Friday, April 23, 2010

The Process

It's been quiet on my blog and I apologize for not having posted anything for quite some time. I have been single-mindedly and obsessively working over a design that will appear in Vogue Knitting's Fall 2010 issue. When I was given the thumbs up after I submitted a design proposal, I was so excited I could hardly contain myself. Of course that excitement turned to anxiety and moved swiftly into self-doubt. The self-doubt is easy to understand... just go back to some of my first posts here. (By the way, if you're only thinking about documenting your progress as a crafter or artist and haven't done so, I highly recommend it. It's easy to forget how far you've come.) Here are some old post highlights:

1) WTF. Who told me a pink and turquoise pussy cat would be ok?

2) What was I thinking. My very first garment was going to be some french-translated JACKET with binding and buttons... oy. The very best thing about that Swing Jacket is after joining the online KAL, I met some knitters that I still keep in touch with. And no, I never finished the jacket. Maybe one day.

3) And, puh-lease, I thought this was a lot.. I can only laugh out loud. I think I bought that much during my last trip to the LYS.

(And why am I not using my sewing machine?! Shame on me.)

So after taking that stroll down memory lane, I reminded myself that I taught myself how to do this...this... knitting thing and that nothing could stop me.

As soon as I found out what yarn VK was planning on sending me, I ran out and went yarn shopping. For research, of course. I bought one skein (and several others) and started swatching. And swatching. And swatching. I tried the stitch pattern on a multitude of different needles. I blocked. I swatched and blocked again.

I felt like I couldn't get enough information, and that I needed more information. Was it 8.2 sts/in that I was getting? More like 7.9? Was the smaller needle too tight? Would the fabric not drape properly? My swatches were too small!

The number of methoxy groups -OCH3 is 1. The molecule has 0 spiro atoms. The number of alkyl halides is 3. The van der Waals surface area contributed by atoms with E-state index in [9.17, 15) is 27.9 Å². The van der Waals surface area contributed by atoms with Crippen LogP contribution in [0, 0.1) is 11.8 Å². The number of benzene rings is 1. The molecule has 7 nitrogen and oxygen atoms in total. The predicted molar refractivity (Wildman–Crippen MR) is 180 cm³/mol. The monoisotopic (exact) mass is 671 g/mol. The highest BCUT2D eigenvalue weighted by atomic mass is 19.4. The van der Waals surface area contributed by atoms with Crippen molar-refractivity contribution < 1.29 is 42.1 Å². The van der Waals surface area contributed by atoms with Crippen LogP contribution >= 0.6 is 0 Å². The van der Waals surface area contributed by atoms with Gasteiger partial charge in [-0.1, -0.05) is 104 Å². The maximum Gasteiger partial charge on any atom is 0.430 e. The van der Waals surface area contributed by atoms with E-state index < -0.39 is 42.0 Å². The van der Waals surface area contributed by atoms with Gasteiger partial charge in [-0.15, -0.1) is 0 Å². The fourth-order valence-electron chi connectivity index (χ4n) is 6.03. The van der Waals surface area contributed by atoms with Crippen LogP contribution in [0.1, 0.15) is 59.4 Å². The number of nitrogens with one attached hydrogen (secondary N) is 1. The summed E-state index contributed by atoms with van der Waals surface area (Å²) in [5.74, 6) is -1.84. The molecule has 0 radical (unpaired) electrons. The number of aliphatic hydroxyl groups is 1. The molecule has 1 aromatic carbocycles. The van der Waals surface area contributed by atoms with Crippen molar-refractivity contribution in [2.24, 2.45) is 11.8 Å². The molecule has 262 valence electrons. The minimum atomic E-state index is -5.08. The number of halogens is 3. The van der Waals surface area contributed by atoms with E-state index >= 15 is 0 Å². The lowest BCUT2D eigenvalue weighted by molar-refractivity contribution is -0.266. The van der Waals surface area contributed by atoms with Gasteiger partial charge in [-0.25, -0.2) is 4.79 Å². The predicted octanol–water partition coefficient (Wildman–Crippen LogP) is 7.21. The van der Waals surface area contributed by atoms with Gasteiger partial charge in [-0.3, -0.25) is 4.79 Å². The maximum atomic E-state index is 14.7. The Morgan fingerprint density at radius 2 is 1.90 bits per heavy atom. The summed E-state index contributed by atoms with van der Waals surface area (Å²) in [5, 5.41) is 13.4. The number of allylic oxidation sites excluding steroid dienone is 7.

I was keeping myself up at night with all these questions. And they kept coming. Negative ease? Different eases between bust and waist? How long should I make it? How wide should the neck be? How big will the model's head be?

So from lack of sleep, exhaustion and delerium, I moved on. I had to close my eyes and cast on.

Using my swatches, I was able to plan out my entire garment before casting on. So I kept referring to my notes and laid out how the stitch pattern would increase and decrease with a sequoia's worth of graph paper.

I cannot tell you how difficult it is to depend on your very own pattern for the first time. It felt like something was missing. It felt like I needed the REAL pattern to follow. That mine alone wasn't enough. It was nerve-racking and disorienting. Like I was taking a quiz and just wanted to peek at the answer key.

And as I started knitting the back, a fellow knitter peeked over my shoulder and said, "Oh, is that the sleeve?" Omigod, I thought. OMIGOD. It's too small. It's way too small. Vogue requested the sample be in a women's size small, determined by the CYCA. I checked my numbers, checked my swatches, checked the guidelines, and used three different rulers (just in case), and even more calculators (you never know) and determined that my cast-on was right. So, I plowed on.

Once I completed the back, I had to block it to make sure it was ok.

It looked ok to me. It was actually more than ok - I really liked it! So I knitted on and was so happy when I finally got to the sleeves.

And even happier that the sleeves looked considerably smaller than my back when I started.

The most satisfying part of this entire process was that the sweater turned out to look like I had planned. Who woulda guessed. I was really quite surprised. I didn't have any doubts that it would look like a sweater, of some sort. But it looked like my sketch. Yippee!! I just sat down and stared at it on my dressform.

Wow, I actually did it.